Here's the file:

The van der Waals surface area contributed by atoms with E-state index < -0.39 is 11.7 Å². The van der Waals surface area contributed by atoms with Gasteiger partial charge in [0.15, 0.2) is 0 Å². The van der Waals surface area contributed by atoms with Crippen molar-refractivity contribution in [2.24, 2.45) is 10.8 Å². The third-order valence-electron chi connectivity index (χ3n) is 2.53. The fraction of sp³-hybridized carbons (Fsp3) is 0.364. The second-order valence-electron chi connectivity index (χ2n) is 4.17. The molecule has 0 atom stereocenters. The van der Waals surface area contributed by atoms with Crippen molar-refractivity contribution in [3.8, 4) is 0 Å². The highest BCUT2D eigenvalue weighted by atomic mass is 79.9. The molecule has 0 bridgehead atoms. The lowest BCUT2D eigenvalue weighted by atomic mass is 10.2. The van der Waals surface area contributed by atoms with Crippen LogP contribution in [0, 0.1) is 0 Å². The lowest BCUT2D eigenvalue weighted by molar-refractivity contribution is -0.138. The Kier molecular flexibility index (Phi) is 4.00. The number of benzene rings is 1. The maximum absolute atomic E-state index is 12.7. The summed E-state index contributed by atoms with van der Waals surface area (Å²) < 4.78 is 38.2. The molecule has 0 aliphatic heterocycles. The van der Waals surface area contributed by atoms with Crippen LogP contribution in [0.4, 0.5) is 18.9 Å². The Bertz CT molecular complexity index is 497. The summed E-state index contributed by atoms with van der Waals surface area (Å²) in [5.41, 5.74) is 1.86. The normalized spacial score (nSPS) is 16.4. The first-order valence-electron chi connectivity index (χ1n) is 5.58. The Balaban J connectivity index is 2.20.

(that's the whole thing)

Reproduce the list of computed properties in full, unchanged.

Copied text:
The van der Waals surface area contributed by atoms with E-state index < -0.39 is 11.7 Å². The van der Waals surface area contributed by atoms with Gasteiger partial charge in [0.15, 0.2) is 0 Å². The van der Waals surface area contributed by atoms with Crippen molar-refractivity contribution in [2.24, 2.45) is 10.8 Å². The third-order valence-electron chi connectivity index (χ3n) is 2.53. The fraction of sp³-hybridized carbons (Fsp3) is 0.364. The second-order valence-electron chi connectivity index (χ2n) is 4.17. The molecule has 0 atom stereocenters. The van der Waals surface area contributed by atoms with Crippen molar-refractivity contribution in [3.8, 4) is 0 Å². The highest BCUT2D eigenvalue weighted by atomic mass is 79.9. The molecule has 0 bridgehead atoms. The lowest BCUT2D eigenvalue weighted by atomic mass is 10.2. The van der Waals surface area contributed by atoms with Crippen LogP contribution in [0, 0.1) is 0 Å². The lowest BCUT2D eigenvalue weighted by molar-refractivity contribution is -0.138. The Kier molecular flexibility index (Phi) is 4.00. The number of benzene rings is 1. The maximum absolute atomic E-state index is 12.7. The summed E-state index contributed by atoms with van der Waals surface area (Å²) < 4.78 is 38.2. The molecule has 0 aliphatic heterocycles. The van der Waals surface area contributed by atoms with Crippen LogP contribution in [0.4, 0.5) is 18.9 Å². The Bertz CT molecular complexity index is 497. The summed E-state index contributed by atoms with van der Waals surface area (Å²) in [5.41, 5.74) is 1.86. The normalized spacial score (nSPS) is 16.4. The first-order valence-electron chi connectivity index (χ1n) is 5.58. The Balaban J connectivity index is 2.20.